I say surprising, because, while plenty of stronger than average beers existed, they were rarely brewed in the quantities that No. 3 was. For example, in 1939, Whitbread brewed just 17,073 barrels of their Burton Ale, "33" out of a total production of 590,695 barrels. Amounted to a mere 3.7% of their production.
While at Younger’s Abbey Brewery, No. 3 was getting on for 20% of output. Admittedly, Younger did also have their Holyrood Brewery, but No. 3 was also brewed there. Extrapolating from the total amount of beer Younger brewed in the 1939-1940 brewing season, I reckon they brewed around 33,000 barrels of No. 3 just in the Abbey Brewery.
No. 3 was available in both draught and bottled form. At this point they were the same beer, but in the summer of 1940 it was split into bottling and draught versions, at 1051º and 1048º, respectively.
In their London pubs, No. 3 took the place of Burton Ale. And it did share many of the general characteristics of that style, being around 5% ABV and dark brown in colour. Looking at the list of ingredients in the brewing record, that might seem baffling. But I remember No.3 as a dark beer. And an analysis in the trusty Whitbread Gravity book confirms that it was, indeed, dark brown. I’m guessing that it was coloured with caramel at racking time.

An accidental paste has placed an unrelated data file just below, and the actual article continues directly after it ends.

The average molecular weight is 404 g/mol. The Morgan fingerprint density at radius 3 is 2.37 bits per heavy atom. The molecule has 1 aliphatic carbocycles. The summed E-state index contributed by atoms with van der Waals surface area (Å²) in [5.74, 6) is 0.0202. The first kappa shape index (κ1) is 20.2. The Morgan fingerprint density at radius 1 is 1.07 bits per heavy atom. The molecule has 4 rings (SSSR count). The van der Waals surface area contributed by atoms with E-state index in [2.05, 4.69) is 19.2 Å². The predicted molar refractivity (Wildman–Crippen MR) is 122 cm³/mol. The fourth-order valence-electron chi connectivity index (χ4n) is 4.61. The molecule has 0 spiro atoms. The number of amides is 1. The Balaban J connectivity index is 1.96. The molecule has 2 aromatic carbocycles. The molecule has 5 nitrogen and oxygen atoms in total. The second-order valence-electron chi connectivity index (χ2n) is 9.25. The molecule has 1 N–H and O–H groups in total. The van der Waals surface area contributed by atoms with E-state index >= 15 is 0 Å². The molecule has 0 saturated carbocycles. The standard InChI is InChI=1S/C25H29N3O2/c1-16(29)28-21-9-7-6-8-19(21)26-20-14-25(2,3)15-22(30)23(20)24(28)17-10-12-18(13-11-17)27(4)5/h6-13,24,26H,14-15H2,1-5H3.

I’ve taken the FG from the same 1939 analysis. In the brewing record, it’s listed as 1017º, but that was the cleansing gravity, not the real final gravity.
There’s not much to the grist, which is just pale malt and grits. Though there were four different types of pale malt, made from Californian, English, Scottish and “Mariot” barley. The hops were all from Kent from the 1937 and 1938 harvests.
|1939 William Younger No. 3|
|pale malt||10.25 lb||82.83%|
|caramel 2000 SRM||0.125 lb||1.01%|
|Fuggles 105 min||0.50 oz|
|Fuggles 30 min||0.50 oz|
|Goldings dry hops||0.25 oz|
|Mash at||149º F|
|Sparge at||160º F|
|Boil time||105 minutes|
|pitching temp||60º F|
|Yeast||WLP028 Edinburgh Ale|